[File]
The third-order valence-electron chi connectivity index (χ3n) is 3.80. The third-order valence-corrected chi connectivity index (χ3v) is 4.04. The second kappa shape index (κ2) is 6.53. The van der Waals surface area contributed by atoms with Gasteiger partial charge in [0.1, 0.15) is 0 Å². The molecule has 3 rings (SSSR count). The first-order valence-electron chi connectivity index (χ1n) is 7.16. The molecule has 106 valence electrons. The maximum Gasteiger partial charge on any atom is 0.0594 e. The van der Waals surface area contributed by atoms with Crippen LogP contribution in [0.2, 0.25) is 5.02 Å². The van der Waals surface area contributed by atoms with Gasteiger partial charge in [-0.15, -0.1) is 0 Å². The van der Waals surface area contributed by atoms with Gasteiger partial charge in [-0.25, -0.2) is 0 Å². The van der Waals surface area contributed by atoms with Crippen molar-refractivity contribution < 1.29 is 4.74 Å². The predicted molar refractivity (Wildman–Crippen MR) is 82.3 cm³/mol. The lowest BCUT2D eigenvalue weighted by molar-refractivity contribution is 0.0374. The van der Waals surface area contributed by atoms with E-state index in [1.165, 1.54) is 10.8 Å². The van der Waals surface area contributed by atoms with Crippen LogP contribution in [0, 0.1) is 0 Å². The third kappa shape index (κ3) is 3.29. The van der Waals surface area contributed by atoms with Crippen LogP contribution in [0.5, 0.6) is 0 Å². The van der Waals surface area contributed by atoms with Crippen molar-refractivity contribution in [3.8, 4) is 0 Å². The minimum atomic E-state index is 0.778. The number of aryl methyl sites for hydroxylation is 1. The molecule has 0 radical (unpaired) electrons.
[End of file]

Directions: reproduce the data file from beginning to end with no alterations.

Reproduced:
The third-order valence-electron chi connectivity index (χ3n) is 3.80. The third-order valence-corrected chi connectivity index (χ3v) is 4.04. The second kappa shape index (κ2) is 6.53. The van der Waals surface area contributed by atoms with Gasteiger partial charge in [0.1, 0.15) is 0 Å². The molecule has 3 rings (SSSR count). The first-order valence-electron chi connectivity index (χ1n) is 7.16. The molecule has 106 valence electrons. The maximum Gasteiger partial charge on any atom is 0.0594 e. The van der Waals surface area contributed by atoms with Crippen LogP contribution in [0.2, 0.25) is 5.02 Å². The van der Waals surface area contributed by atoms with Gasteiger partial charge in [-0.15, -0.1) is 0 Å². The van der Waals surface area contributed by atoms with Gasteiger partial charge in [-0.25, -0.2) is 0 Å². The van der Waals surface area contributed by atoms with Crippen molar-refractivity contribution < 1.29 is 4.74 Å². The predicted molar refractivity (Wildman–Crippen MR) is 82.3 cm³/mol. The lowest BCUT2D eigenvalue weighted by molar-refractivity contribution is 0.0374. The van der Waals surface area contributed by atoms with E-state index in [1.165, 1.54) is 10.8 Å². The van der Waals surface area contributed by atoms with Crippen LogP contribution in [0, 0.1) is 0 Å². The third kappa shape index (κ3) is 3.29. The van der Waals surface area contributed by atoms with Crippen LogP contribution in [0.5, 0.6) is 0 Å². The van der Waals surface area contributed by atoms with Crippen molar-refractivity contribution in [3.8, 4) is 0 Å². The minimum atomic E-state index is 0.778. The number of aryl methyl sites for hydroxylation is 1. The molecule has 0 radical (unpaired) electrons.